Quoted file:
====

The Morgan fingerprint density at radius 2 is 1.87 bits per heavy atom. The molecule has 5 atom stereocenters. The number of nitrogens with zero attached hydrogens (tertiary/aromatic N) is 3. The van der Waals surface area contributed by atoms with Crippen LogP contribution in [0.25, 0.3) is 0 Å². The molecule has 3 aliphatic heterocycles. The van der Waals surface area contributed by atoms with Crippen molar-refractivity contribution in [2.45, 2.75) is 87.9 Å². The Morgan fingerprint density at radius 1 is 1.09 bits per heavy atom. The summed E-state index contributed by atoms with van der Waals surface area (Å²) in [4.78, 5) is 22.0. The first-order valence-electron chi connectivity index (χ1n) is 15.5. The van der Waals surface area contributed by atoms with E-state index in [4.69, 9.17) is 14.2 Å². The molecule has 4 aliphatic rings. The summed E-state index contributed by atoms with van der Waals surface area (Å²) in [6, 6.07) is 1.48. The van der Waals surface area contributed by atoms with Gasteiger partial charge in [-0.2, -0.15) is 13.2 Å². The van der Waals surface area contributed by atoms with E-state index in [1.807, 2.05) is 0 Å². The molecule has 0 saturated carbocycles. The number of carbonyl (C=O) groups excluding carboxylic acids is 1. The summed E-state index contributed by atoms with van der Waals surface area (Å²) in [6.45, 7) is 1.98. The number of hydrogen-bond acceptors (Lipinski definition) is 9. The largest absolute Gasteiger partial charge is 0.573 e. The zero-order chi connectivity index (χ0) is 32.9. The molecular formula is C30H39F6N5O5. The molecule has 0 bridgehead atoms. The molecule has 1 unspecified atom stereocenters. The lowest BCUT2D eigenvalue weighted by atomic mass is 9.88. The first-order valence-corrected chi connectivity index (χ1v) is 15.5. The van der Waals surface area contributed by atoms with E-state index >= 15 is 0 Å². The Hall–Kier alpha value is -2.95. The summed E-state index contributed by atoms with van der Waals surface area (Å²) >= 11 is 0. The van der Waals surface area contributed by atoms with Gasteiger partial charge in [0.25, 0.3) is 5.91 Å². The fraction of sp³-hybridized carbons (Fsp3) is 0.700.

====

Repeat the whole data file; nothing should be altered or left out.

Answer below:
The Morgan fingerprint density at radius 2 is 1.87 bits per heavy atom. The molecule has 5 atom stereocenters. The number of nitrogens with zero attached hydrogens (tertiary/aromatic N) is 3. The van der Waals surface area contributed by atoms with Crippen LogP contribution in [0.25, 0.3) is 0 Å². The molecule has 3 aliphatic heterocycles. The van der Waals surface area contributed by atoms with Crippen molar-refractivity contribution in [2.45, 2.75) is 87.9 Å². The Morgan fingerprint density at radius 1 is 1.09 bits per heavy atom. The summed E-state index contributed by atoms with van der Waals surface area (Å²) in [4.78, 5) is 22.0. The first-order valence-electron chi connectivity index (χ1n) is 15.5. The van der Waals surface area contributed by atoms with E-state index in [4.69, 9.17) is 14.2 Å². The molecule has 4 aliphatic rings. The summed E-state index contributed by atoms with van der Waals surface area (Å²) in [6, 6.07) is 1.48. The van der Waals surface area contributed by atoms with Gasteiger partial charge in [-0.2, -0.15) is 13.2 Å². The van der Waals surface area contributed by atoms with E-state index in [1.807, 2.05) is 0 Å². The molecule has 0 saturated carbocycles. The number of carbonyl (C=O) groups excluding carboxylic acids is 1. The summed E-state index contributed by atoms with van der Waals surface area (Å²) in [6.45, 7) is 1.98. The number of hydrogen-bond acceptors (Lipinski definition) is 9. The largest absolute Gasteiger partial charge is 0.573 e. The zero-order chi connectivity index (χ0) is 32.9. The molecular formula is C30H39F6N5O5. The molecule has 0 bridgehead atoms. The molecule has 1 unspecified atom stereocenters. The lowest BCUT2D eigenvalue weighted by atomic mass is 9.88. The first-order valence-corrected chi connectivity index (χ1v) is 15.5. The van der Waals surface area contributed by atoms with E-state index >= 15 is 0 Å². The Hall–Kier alpha value is -2.95. The summed E-state index contributed by atoms with van der Waals surface area (Å²) >= 11 is 0. The van der Waals surface area contributed by atoms with Gasteiger partial charge in [0.25, 0.3) is 5.91 Å². The fraction of sp³-hybridized carbons (Fsp3) is 0.700.